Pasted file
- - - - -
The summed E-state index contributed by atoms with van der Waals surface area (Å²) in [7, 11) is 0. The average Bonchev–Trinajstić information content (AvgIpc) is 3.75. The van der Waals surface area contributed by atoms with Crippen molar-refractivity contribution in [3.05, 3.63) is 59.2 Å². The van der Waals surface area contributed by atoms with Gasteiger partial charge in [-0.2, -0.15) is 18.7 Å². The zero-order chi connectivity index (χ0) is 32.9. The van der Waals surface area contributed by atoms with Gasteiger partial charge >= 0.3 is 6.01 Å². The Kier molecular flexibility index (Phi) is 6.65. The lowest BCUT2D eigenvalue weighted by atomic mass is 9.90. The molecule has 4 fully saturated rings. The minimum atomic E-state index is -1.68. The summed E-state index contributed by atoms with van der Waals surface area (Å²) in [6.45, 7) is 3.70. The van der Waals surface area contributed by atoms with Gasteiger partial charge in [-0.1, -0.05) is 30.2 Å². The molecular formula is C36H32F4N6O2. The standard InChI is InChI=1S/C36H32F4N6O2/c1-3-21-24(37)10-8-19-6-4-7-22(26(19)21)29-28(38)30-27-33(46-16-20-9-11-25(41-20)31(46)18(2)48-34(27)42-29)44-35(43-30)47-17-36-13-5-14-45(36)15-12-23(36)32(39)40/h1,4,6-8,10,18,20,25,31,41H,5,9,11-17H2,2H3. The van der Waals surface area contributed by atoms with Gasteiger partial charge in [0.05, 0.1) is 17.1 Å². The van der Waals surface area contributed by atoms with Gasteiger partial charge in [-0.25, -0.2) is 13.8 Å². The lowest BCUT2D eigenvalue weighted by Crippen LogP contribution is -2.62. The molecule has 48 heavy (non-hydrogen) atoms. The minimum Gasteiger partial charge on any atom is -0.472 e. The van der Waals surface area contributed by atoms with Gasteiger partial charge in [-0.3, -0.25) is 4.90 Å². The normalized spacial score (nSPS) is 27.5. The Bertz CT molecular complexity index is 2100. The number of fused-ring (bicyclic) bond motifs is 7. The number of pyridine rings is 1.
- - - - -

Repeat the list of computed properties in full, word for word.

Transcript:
The summed E-state index contributed by atoms with van der Waals surface area (Å²) in [7, 11) is 0. The average Bonchev–Trinajstić information content (AvgIpc) is 3.75. The van der Waals surface area contributed by atoms with Crippen molar-refractivity contribution in [3.05, 3.63) is 59.2 Å². The van der Waals surface area contributed by atoms with Gasteiger partial charge in [-0.2, -0.15) is 18.7 Å². The zero-order chi connectivity index (χ0) is 32.9. The van der Waals surface area contributed by atoms with Gasteiger partial charge >= 0.3 is 6.01 Å². The Kier molecular flexibility index (Phi) is 6.65. The lowest BCUT2D eigenvalue weighted by atomic mass is 9.90. The molecule has 4 fully saturated rings. The minimum atomic E-state index is -1.68. The summed E-state index contributed by atoms with van der Waals surface area (Å²) in [6.45, 7) is 3.70. The van der Waals surface area contributed by atoms with Gasteiger partial charge in [-0.1, -0.05) is 30.2 Å². The molecular formula is C36H32F4N6O2. The standard InChI is InChI=1S/C36H32F4N6O2/c1-3-21-24(37)10-8-19-6-4-7-22(26(19)21)29-28(38)30-27-33(46-16-20-9-11-25(41-20)31(46)18(2)48-34(27)42-29)44-35(43-30)47-17-36-13-5-14-45(36)15-12-23(36)32(39)40/h1,4,6-8,10,18,20,25,31,41H,5,9,11-17H2,2H3. The van der Waals surface area contributed by atoms with Gasteiger partial charge in [0.05, 0.1) is 17.1 Å². The van der Waals surface area contributed by atoms with Gasteiger partial charge in [-0.25, -0.2) is 13.8 Å². The lowest BCUT2D eigenvalue weighted by Crippen LogP contribution is -2.62. The molecule has 48 heavy (non-hydrogen) atoms. The minimum Gasteiger partial charge on any atom is -0.472 e. The van der Waals surface area contributed by atoms with Gasteiger partial charge in [-0.3, -0.25) is 4.90 Å². The normalized spacial score (nSPS) is 27.5. The Bertz CT molecular complexity index is 2100. The number of fused-ring (bicyclic) bond motifs is 7. The number of pyridine rings is 1.